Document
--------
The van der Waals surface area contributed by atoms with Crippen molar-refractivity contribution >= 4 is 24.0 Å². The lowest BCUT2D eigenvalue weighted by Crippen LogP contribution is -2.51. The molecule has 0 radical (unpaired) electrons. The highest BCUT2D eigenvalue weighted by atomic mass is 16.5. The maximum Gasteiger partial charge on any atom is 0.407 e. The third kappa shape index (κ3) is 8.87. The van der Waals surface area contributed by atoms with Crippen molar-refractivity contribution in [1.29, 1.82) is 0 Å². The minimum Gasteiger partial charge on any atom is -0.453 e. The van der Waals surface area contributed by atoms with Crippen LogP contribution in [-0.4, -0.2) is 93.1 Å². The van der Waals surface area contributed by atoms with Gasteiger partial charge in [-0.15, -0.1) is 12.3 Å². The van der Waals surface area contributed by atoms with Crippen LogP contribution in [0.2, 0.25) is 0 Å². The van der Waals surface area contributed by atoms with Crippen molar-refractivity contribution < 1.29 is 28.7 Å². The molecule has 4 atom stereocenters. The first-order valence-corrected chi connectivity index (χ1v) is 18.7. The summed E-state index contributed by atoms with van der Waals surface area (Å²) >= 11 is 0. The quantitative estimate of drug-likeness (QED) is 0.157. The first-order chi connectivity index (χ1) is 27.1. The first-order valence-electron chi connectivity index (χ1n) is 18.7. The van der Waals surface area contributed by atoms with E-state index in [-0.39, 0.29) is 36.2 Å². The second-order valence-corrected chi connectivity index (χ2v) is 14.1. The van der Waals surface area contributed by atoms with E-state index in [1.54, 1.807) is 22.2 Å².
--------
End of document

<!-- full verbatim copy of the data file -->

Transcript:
The van der Waals surface area contributed by atoms with Crippen molar-refractivity contribution >= 4 is 24.0 Å². The lowest BCUT2D eigenvalue weighted by Crippen LogP contribution is -2.51. The molecule has 0 radical (unpaired) electrons. The highest BCUT2D eigenvalue weighted by atomic mass is 16.5. The maximum Gasteiger partial charge on any atom is 0.407 e. The third kappa shape index (κ3) is 8.87. The van der Waals surface area contributed by atoms with Crippen molar-refractivity contribution in [1.29, 1.82) is 0 Å². The minimum Gasteiger partial charge on any atom is -0.453 e. The van der Waals surface area contributed by atoms with Crippen LogP contribution in [-0.4, -0.2) is 93.1 Å². The van der Waals surface area contributed by atoms with Gasteiger partial charge in [-0.15, -0.1) is 12.3 Å². The van der Waals surface area contributed by atoms with Crippen LogP contribution in [0.2, 0.25) is 0 Å². The van der Waals surface area contributed by atoms with Crippen molar-refractivity contribution < 1.29 is 28.7 Å². The molecule has 4 atom stereocenters. The first-order valence-corrected chi connectivity index (χ1v) is 18.7. The summed E-state index contributed by atoms with van der Waals surface area (Å²) >= 11 is 0. The quantitative estimate of drug-likeness (QED) is 0.157. The first-order chi connectivity index (χ1) is 27.1. The first-order valence-electron chi connectivity index (χ1n) is 18.7. The van der Waals surface area contributed by atoms with E-state index in [-0.39, 0.29) is 36.2 Å². The second-order valence-corrected chi connectivity index (χ2v) is 14.1. The van der Waals surface area contributed by atoms with E-state index in [1.54, 1.807) is 22.2 Å².